I'm speculating so take this with a grain of salt, but probably because they are already power constructs with advantages and limitations figured in.  If you add them to a power framework you're likely to add more advantages and limitations on top of that instead of in the original formula of AP*(1+Adv) / (1 + Lim) which will skew the costs.

 

 

 

I can't see how this would be different from taking any other pre-built construct and slotting it into a Multipowe though? Like if I buy a power out of the UNTIL Database or a Spell, and tweak it (or don't), I'm still left with a lot of advantages and limitations that I need to reconcile when sorting out the AP of my MP and all that.

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1 hour ago, Tywyll said:

 

I can't see how this would be different from taking any other pre-built construct and slotting it into a Multipowe though? Like if I buy a power out of the UNTIL Database or a Spell, and tweak it (or don't), I'm still left with a lot of advantages and limitations that I need to reconcile when sorting out the AP of my MP and all that.

 

With a talent you won't even know what the active points are because they are already crunched down to a real point cost.  So that's going to be a problem.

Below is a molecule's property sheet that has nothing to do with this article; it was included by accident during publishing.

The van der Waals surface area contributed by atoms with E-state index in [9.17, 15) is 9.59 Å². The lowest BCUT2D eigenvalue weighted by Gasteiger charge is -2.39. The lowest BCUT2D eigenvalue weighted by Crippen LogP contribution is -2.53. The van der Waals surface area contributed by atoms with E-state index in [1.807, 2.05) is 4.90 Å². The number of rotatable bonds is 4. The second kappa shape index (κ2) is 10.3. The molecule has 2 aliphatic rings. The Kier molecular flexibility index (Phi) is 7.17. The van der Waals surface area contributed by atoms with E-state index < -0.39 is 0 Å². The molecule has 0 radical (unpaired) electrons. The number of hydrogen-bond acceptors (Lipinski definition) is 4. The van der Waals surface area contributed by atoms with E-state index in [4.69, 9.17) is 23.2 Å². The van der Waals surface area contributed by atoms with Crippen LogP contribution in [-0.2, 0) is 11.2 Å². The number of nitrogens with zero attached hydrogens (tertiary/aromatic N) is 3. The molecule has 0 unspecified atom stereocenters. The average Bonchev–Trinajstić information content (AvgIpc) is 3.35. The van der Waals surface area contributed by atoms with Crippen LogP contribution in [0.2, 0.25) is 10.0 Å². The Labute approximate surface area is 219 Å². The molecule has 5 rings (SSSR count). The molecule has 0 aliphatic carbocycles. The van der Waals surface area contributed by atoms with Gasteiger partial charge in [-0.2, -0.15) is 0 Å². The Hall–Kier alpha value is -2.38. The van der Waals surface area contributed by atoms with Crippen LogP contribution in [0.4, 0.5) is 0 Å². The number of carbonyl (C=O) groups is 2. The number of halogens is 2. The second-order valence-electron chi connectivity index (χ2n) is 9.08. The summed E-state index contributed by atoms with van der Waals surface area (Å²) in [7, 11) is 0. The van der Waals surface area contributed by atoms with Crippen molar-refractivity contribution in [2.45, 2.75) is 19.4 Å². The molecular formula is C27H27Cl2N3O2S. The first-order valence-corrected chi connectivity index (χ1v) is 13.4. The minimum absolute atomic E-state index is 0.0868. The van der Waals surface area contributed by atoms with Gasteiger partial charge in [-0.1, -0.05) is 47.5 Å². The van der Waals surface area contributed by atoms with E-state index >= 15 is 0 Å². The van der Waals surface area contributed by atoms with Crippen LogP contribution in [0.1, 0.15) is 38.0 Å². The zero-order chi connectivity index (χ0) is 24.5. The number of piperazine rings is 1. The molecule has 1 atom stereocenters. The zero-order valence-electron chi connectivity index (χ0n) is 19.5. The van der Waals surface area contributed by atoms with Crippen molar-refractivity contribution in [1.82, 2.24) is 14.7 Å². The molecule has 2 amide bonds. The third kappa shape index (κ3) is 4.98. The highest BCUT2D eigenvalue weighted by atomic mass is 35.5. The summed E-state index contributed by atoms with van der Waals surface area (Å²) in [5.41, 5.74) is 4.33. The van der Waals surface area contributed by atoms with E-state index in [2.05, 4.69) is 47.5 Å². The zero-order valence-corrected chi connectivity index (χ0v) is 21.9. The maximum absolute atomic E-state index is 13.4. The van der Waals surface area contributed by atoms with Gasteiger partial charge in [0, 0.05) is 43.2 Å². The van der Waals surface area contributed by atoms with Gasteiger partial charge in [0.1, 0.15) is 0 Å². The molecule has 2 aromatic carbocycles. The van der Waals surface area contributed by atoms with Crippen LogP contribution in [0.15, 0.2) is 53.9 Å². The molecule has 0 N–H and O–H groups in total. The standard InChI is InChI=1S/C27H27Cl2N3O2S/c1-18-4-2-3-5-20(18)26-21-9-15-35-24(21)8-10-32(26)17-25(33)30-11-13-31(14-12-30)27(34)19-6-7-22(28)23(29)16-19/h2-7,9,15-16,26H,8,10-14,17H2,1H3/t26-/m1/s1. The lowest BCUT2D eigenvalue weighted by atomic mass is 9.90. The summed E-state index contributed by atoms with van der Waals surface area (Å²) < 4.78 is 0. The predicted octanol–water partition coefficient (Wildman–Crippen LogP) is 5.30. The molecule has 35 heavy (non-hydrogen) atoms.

For example you could have a 10 point Multipower for Kung Fu Talents and then decide to place Combat Luck (6 points) into that Multipower.

 

The problem is that Combat Luck is a 13 active point ability with limitations.

Combat Luck: Resistant Protection (3 PD/3 ED),
Hardened (+¼), Impenetrable (+¼) (13 Active
Points); Luck-Based (encompasses all the restrictions
described in the text; -¾), Nonpersistent
(-¼). Total cost: 6 points.

 

Additionally if you add limitations or advantages to the final cost of 6 instead of the original 13 active points with its own advantages and limitations you will skew the numbers.

 

 

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The solution starts on page 447, 6e v1, where the builds for the talents are spelled out.  These are also pretty useful if you find the costs inappropriate - that may be because you would charge more for an advantage, or allow a higher limitation.

 

I'm assuming the builds for the FH talents are similarly spelled out somewhere, though, and page count may have been at a premium.

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5 hours ago, ScottishFox said:

 

With a talent you won't even know what the active points are because they are already crunched down to a real point cost.  So that's going to be a problem.

 

For example you could have a 10 point Multipower for Kung Fu Talents and then decide to place Combat Luck (6 points) into that Multipower.

 

The problem is that Combat Luck is a 13 active point ability with limitations.

Combat Luck: Resistant Protection (3 PD/3 ED),
Hardened (+¼), Impenetrable (+¼) (13 Active
Points); Luck-Based (encompasses all the restrictions
described in the text; -¾), Nonpersistent
(-¼). Total cost: 6 points.

 

Additionally if you add limitations or advantages to the final cost of 6 instead of the original 13 active points with its own advantages and limitations you will skew the numbers.

 

 

 

Ah, okay I follow you now.

 

I didn't mean to do that way...I would build the powers accordingly (using that appendix in 6E that breaks down their costs).